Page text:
By Andres Pachon
A. Pachon, a journalist and skateboard addict, is a full-time writer for SHIT® Magazine.
It is a leap of faith everyone should make once in a lifetime. As Icarus who soared high into the sky despite his father’s warning, it is a skater’s fate to jump into the abyss and abandon ground itself. For rookies it can be treacherous and even horrifying, because humans were not meant to fly. But even so skateboards are a gift made from human wit, designed to take on the gods themselves and reach to the ultimate layers of the atmosphere. But how does one accomplish it without wings? You just need to keep in mind the following:
Flatground, Ollies and Ramps
Photo: Tina Stephenson (Unsplash)
Flatground means just skating all along a horizontal surface, the first steps of skateboarding. Once it is dominated then the next step would be hopping into an ollie. An ollie is basically to take a jump with your deck using the tail of the board and your feet to get into the air and landing back on to the surface. Ollies have different variations depending on the level and skills of the skater; their motions, spins and maneuvers can become more complex with proper training. So, if you go full into ollies you will sooner or later overcome the right way of jumping off the ground and take your first flight, and then safely returning to earth.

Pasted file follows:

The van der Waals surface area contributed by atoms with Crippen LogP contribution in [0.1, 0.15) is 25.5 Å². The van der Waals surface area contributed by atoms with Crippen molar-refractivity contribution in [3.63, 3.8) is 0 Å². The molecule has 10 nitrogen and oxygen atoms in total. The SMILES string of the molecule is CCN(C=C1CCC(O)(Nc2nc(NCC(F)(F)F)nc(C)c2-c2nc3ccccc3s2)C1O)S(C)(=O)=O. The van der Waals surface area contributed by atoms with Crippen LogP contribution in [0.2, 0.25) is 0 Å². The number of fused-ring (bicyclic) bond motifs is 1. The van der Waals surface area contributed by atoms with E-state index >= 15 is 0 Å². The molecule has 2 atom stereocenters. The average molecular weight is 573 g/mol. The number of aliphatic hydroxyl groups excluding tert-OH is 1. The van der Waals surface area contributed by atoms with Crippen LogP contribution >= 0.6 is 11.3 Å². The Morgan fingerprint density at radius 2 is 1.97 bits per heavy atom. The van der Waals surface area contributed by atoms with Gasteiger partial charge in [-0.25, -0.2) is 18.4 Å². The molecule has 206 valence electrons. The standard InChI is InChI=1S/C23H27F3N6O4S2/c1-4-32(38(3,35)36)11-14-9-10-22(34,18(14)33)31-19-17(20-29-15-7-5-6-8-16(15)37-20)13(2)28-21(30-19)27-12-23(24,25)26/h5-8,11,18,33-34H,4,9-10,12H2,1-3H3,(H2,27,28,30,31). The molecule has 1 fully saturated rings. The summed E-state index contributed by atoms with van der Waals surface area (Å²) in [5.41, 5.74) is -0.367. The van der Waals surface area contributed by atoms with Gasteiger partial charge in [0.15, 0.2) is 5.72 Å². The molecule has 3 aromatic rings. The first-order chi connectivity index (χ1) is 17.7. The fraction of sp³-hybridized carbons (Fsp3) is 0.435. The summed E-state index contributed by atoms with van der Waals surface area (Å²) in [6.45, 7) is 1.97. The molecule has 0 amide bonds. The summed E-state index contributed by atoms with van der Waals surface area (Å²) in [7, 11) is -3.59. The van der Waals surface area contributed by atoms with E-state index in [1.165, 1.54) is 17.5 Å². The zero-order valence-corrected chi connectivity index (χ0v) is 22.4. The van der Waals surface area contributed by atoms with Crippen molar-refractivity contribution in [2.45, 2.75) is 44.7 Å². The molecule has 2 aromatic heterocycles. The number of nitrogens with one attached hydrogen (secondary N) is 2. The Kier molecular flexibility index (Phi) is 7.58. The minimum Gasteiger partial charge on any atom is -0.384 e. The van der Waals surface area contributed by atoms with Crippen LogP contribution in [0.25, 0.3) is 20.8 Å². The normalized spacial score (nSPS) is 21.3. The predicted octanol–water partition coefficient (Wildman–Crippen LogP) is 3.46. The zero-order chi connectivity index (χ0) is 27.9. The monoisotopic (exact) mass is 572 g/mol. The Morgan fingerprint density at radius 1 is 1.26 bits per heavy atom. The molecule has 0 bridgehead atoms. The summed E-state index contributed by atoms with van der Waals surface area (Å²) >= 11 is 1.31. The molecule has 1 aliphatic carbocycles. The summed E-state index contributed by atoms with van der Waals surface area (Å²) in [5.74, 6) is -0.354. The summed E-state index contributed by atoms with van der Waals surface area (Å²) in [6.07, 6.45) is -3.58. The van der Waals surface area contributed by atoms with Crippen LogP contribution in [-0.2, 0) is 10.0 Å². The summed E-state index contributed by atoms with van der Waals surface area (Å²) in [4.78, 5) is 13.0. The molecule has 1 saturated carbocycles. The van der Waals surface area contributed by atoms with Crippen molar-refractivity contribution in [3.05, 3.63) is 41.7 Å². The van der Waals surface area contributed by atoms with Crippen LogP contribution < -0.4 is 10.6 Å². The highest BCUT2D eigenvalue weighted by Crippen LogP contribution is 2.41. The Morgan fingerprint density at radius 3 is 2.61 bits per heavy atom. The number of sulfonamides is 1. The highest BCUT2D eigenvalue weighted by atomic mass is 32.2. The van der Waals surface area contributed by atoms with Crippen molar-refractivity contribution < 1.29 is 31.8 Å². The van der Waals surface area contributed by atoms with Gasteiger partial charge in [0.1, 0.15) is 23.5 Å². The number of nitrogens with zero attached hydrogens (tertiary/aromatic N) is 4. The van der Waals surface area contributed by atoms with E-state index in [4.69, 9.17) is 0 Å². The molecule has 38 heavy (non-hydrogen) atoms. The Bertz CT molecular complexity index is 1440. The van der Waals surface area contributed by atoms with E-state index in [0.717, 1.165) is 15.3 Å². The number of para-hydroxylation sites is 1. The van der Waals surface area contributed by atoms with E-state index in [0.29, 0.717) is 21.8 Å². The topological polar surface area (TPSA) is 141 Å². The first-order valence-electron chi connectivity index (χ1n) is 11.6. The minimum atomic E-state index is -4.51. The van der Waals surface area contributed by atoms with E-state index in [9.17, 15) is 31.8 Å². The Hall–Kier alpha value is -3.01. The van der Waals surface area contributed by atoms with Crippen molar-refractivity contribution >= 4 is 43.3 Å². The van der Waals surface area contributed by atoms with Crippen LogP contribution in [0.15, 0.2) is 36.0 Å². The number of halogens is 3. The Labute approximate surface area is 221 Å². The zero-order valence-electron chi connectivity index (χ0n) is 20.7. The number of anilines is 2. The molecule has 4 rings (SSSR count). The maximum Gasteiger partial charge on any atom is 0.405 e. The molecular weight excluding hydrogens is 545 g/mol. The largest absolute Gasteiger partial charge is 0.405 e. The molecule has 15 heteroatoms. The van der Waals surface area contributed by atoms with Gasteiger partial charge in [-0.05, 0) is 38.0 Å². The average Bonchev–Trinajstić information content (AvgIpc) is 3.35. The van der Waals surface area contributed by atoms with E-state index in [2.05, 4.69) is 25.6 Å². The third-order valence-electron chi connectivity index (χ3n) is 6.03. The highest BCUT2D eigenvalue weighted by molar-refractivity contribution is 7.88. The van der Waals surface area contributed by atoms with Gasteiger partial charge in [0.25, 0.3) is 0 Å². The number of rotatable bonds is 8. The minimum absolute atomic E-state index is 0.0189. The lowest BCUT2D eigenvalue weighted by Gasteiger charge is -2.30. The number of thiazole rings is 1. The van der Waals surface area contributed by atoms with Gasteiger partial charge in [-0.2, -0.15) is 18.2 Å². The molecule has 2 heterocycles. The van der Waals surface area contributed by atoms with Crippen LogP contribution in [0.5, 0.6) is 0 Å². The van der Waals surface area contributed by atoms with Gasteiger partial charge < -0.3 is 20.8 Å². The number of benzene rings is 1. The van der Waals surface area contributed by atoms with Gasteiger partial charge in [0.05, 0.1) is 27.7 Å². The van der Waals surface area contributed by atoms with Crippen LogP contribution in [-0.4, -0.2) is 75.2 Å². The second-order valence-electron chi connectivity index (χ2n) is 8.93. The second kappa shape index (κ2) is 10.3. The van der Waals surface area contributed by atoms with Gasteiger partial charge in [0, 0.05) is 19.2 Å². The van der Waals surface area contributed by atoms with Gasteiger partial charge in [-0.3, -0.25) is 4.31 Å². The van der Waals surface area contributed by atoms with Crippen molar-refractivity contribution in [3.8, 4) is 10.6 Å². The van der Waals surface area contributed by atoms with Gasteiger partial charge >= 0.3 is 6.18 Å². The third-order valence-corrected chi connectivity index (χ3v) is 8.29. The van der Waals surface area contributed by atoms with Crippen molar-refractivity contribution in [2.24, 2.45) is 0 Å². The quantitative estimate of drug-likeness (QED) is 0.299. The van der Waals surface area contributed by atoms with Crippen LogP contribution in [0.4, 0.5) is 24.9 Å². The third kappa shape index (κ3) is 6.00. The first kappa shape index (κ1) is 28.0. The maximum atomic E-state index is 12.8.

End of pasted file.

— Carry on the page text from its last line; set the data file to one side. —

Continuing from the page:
On half pipes and on vert ramps a skater can gain more momentum and speed for a better jump and air taking. This should be achieved by using your weight and posture for gaining enough speed while gravity pulls you down the descending ramp and into the ascending. Once you reach the end and make your leap into the void, remember to somersault. That is remembering your legs, feet, sight and direction while performing the air. It is a feeling that skaters through their boards develop over months and even years of learning.
Once you master it you will be victorious; you can spin as much as you can concentrating only on your speed, sense, and most importantly, your control over the fall. All that goes up goes down, remember that and you’ll do just fine. So, go forth and fly away!
Read also: The Ollie’s Creator: Alan Ollie
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